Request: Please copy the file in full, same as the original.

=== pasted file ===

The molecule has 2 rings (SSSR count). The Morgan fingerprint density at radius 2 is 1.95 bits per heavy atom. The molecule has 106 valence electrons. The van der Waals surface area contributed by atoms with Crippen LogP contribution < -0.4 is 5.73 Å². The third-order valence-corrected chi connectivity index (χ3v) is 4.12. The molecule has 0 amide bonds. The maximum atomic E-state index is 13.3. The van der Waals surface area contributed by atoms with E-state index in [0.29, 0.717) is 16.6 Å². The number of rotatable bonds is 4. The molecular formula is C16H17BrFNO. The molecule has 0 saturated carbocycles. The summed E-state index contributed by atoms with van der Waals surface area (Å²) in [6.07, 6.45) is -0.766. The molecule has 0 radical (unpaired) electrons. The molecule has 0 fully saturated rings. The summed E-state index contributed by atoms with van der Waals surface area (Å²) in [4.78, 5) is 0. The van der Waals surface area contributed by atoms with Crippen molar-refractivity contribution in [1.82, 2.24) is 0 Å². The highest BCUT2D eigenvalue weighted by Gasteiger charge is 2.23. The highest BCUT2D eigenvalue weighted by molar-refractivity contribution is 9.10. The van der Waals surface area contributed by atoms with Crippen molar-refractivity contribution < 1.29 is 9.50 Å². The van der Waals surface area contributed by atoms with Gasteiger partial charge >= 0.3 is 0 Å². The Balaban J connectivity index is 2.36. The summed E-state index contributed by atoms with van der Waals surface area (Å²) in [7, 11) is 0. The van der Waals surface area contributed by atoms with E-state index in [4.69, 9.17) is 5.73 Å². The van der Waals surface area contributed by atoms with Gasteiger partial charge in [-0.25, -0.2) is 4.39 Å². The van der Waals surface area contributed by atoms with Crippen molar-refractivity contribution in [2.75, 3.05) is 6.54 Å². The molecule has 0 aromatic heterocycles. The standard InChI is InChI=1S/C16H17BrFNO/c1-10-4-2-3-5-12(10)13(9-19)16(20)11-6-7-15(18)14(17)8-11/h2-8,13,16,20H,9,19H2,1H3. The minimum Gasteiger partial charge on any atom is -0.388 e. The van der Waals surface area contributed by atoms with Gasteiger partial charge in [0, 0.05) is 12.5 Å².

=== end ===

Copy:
The molecule has 2 rings (SSSR count). The Morgan fingerprint density at radius 2 is 1.95 bits per heavy atom. The molecule has 106 valence electrons. The van der Waals surface area contributed by atoms with Crippen LogP contribution < -0.4 is 5.73 Å². The third-order valence-corrected chi connectivity index (χ3v) is 4.12. The molecule has 0 amide bonds. The maximum atomic E-state index is 13.3. The van der Waals surface area contributed by atoms with E-state index in [0.29, 0.717) is 16.6 Å². The number of rotatable bonds is 4. The molecular formula is C16H17BrFNO. The molecule has 0 saturated carbocycles. The summed E-state index contributed by atoms with van der Waals surface area (Å²) in [6.07, 6.45) is -0.766. The molecule has 0 radical (unpaired) electrons. The molecule has 0 fully saturated rings. The summed E-state index contributed by atoms with van der Waals surface area (Å²) in [4.78, 5) is 0. The van der Waals surface area contributed by atoms with Crippen molar-refractivity contribution in [1.82, 2.24) is 0 Å². The highest BCUT2D eigenvalue weighted by Gasteiger charge is 2.23. The highest BCUT2D eigenvalue weighted by molar-refractivity contribution is 9.10. The van der Waals surface area contributed by atoms with Crippen molar-refractivity contribution < 1.29 is 9.50 Å². The van der Waals surface area contributed by atoms with Gasteiger partial charge >= 0.3 is 0 Å². The Balaban J connectivity index is 2.36. The summed E-state index contributed by atoms with van der Waals surface area (Å²) in [7, 11) is 0. The van der Waals surface area contributed by atoms with E-state index in [4.69, 9.17) is 5.73 Å². The van der Waals surface area contributed by atoms with Gasteiger partial charge in [-0.25, -0.2) is 4.39 Å². The van der Waals surface area contributed by atoms with Crippen molar-refractivity contribution in [2.75, 3.05) is 6.54 Å². The molecule has 0 aromatic heterocycles. The standard InChI is InChI=1S/C16H17BrFNO/c1-10-4-2-3-5-12(10)13(9-19)16(20)11-6-7-15(18)14(17)8-11/h2-8,13,16,20H,9,19H2,1H3. The minimum Gasteiger partial charge on any atom is -0.388 e. The van der Waals surface area contributed by atoms with Gasteiger partial charge in [0, 0.05) is 12.5 Å².